Screenshot showing the required management tools

In the preceding screenshot, the features are:

  • The fat client UI – A simple user interface for retrieving the password (I will use it at the end of this post).
  • The Windows PowerShell module – Needed to run the commands in the next sections.
  • The GPO Editor templates – Used to configure Group Policy objects.

The next step is to grant computers in the Computers OU the permission to update their own attributes. While connected to my Management instance, I go to the Start menu and type PowerShell. In the list of results, right-click Windows PowerShell and choose Run as administrator and then Yes when prompted by User Account Control.

In the Windows PowerShell prompt, I type the following command.

Import-module AdmPwd.PS

Set-AdmPwdComputerSelfPermission –OrgUnit “OU=Computers,OU=MyMicrosoftAD,DC=example,DC=com

To grant the administrator group called Admins the permission to retrieve the computer password, I run the following command in the Windows PowerShell prompt I previously started.

Import-module AdmPwd.PS

Set-AdmPwdReadPasswordPermission –OrgUnit “OU=Computers, OU=MyMicrosoftAD,DC=example,DC=com” –AllowedPrincipals “Admins”

4. Configure Group Policy to enable LAPS

In the previous section, I deployed the LAPS management tools on my management instance, granted the computer accounts the permission to self-update their local administrator password attribute, and granted my Admins group permissions to retrieve the password.

Note: The following section addresses the Group Policy Management Console and Group Policy objects. If you are unfamiliar with or wish to learn more about these concepts, go to Get Started Using the GPMC and Group Policy for Beginners.

I am now ready to enable LAPS via Group Policy:

  1. On my Management instance (i-03b2c5d5b1113c7ac), I have installed the Group Policy Management Console (GPMC) by running the following command in Windows PowerShell.
Install-WindowsFeature –Name GPMC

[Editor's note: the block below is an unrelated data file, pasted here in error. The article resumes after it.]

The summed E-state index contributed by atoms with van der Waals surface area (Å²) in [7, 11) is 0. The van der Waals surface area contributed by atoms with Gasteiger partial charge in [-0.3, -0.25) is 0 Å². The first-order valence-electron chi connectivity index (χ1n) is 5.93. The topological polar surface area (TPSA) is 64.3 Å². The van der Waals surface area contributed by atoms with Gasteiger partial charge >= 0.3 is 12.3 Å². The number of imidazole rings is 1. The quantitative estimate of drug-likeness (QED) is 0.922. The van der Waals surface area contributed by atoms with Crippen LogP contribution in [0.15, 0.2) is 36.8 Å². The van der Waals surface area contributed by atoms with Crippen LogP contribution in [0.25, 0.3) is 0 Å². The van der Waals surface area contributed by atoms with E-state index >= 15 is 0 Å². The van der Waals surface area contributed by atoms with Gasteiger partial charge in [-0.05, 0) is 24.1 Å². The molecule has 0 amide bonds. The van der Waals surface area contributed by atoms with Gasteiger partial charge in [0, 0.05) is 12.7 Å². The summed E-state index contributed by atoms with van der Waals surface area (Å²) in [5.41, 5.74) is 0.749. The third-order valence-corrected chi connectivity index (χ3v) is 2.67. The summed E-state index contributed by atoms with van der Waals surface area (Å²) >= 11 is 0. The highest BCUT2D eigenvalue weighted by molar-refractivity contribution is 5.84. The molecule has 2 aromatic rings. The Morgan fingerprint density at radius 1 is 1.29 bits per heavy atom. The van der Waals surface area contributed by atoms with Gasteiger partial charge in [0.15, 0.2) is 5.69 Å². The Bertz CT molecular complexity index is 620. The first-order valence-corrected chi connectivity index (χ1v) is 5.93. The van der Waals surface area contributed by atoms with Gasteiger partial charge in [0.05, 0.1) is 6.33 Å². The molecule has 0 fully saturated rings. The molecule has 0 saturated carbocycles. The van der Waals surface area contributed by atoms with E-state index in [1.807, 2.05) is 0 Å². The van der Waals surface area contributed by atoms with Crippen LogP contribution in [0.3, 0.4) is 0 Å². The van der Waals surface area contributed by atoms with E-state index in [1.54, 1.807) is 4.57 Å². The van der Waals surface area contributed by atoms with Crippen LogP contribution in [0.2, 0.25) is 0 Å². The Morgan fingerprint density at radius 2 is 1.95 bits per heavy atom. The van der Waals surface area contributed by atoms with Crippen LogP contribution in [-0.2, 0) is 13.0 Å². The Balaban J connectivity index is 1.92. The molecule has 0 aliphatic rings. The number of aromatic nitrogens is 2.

1. Next, I have opened the GPMC and created a new Group Policy object (GPO) called LAPS GPO.
  2. In the Local Group Policy Editor, I navigate to Computer Configuration > Policies > Administrative Templates > LAPS. I have configured the settings using the values in the following table.

Setting

State

Options

Password Settings

Enabled

Complexity: large letters, small letters, numbers, specials

Do not allow password expiration time longer than required by policy

Enabled

N/A

Enable local admin password management

Enabled

N/A

  1. Next, I need to link the GPO to an organizational unit (OU) in which my machine accounts sit. In your environment, I recommend testing the new settings on a test OU and then deploying the GPO to production OUs.

Note: If you choose to create a new test organizational unit, you must create it in the OU that AWS Microsoft AD delegates to you to manage. For example, if your AWS Microsoft AD directory name were example.com, the test OU path would be example.com/example/Computers/Test.

  1. To test that LAPS works, I need to make sure the computer has received the new policy by forcing a Group Policy update. While connected to the Web Server instance (i-0b7563d0f89d3453a) using Remote Desktop, I open an elevated administrative command prompt and run the following command: gpupdate /force. I can check if the policy is applied by running the command: gpresult /r | findstr LAPS GPO, where LAPS GPO is the name of the GPO created in the second step.
  2. Back on my Management instance, I can then launch the LAPS interface from the Start menu and use it to retrieve the password (as shown in the following screenshot). Alternatively, I can run the Get-ADComputer Windows PowerShell cmdlet to retrieve the password.
Get-ADComputer [YourComputerName] -Properties ms-Mcs-AdmPwd | select name, ms-Mcs-AdmPwd

Screenshot of the LAPS UI, which you can use to retrieve the password

Summary

In this blog post, I demonstrated how you can deploy LAPS with an AWS Microsoft AD directory. I then showed how to install the LAPS binaries by using EC2 Run Command. Using the sample LDIF file I provided, I showed you how to extend the schema, which is a requirement because LAPS relies on new AD attributes to store the encrypted password and its expiration time. Finally, I showed how to complete the LAPS setup by configuring the necessary AD permissions and creating the GPO that starts the LAPS password change.